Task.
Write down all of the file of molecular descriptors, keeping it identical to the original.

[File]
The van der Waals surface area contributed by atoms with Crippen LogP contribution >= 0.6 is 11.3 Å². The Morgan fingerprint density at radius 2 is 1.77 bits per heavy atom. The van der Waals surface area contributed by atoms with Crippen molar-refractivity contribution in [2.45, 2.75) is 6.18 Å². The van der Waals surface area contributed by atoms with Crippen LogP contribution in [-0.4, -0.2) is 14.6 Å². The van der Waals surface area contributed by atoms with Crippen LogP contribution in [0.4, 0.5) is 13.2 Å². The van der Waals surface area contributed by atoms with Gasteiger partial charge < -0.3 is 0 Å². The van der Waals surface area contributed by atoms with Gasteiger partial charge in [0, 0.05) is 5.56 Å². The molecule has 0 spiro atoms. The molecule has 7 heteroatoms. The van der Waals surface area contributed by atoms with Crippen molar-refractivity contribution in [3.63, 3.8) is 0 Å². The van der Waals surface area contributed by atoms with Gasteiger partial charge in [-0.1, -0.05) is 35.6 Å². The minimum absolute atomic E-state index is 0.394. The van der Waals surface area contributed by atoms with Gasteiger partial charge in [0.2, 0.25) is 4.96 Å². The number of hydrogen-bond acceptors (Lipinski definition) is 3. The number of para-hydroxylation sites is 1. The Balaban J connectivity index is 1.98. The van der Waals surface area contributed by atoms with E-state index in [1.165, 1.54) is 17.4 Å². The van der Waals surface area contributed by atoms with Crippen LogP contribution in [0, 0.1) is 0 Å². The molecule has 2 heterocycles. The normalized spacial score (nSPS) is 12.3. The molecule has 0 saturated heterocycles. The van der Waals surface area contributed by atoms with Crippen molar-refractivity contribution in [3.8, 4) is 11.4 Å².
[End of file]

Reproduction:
The van der Waals surface area contributed by atoms with Crippen LogP contribution >= 0.6 is 11.3 Å². The Morgan fingerprint density at radius 2 is 1.77 bits per heavy atom. The van der Waals surface area contributed by atoms with Crippen molar-refractivity contribution in [2.45, 2.75) is 6.18 Å². The van der Waals surface area contributed by atoms with Crippen LogP contribution in [-0.4, -0.2) is 14.6 Å². The van der Waals surface area contributed by atoms with Crippen LogP contribution in [0.4, 0.5) is 13.2 Å². The van der Waals surface area contributed by atoms with Gasteiger partial charge < -0.3 is 0 Å². The van der Waals surface area contributed by atoms with Gasteiger partial charge in [0, 0.05) is 5.56 Å². The molecule has 0 spiro atoms. The molecule has 7 heteroatoms. The van der Waals surface area contributed by atoms with Crippen molar-refractivity contribution in [3.63, 3.8) is 0 Å². The van der Waals surface area contributed by atoms with Gasteiger partial charge in [-0.1, -0.05) is 35.6 Å². The minimum absolute atomic E-state index is 0.394. The van der Waals surface area contributed by atoms with Gasteiger partial charge in [0.2, 0.25) is 4.96 Å². The number of hydrogen-bond acceptors (Lipinski definition) is 3. The number of para-hydroxylation sites is 1. The Balaban J connectivity index is 1.98. The van der Waals surface area contributed by atoms with E-state index in [1.165, 1.54) is 17.4 Å². The van der Waals surface area contributed by atoms with Crippen LogP contribution in [0, 0.1) is 0 Å². The molecule has 2 heterocycles. The normalized spacial score (nSPS) is 12.3. The molecule has 0 saturated heterocycles. The van der Waals surface area contributed by atoms with Crippen molar-refractivity contribution in [3.8, 4) is 11.4 Å².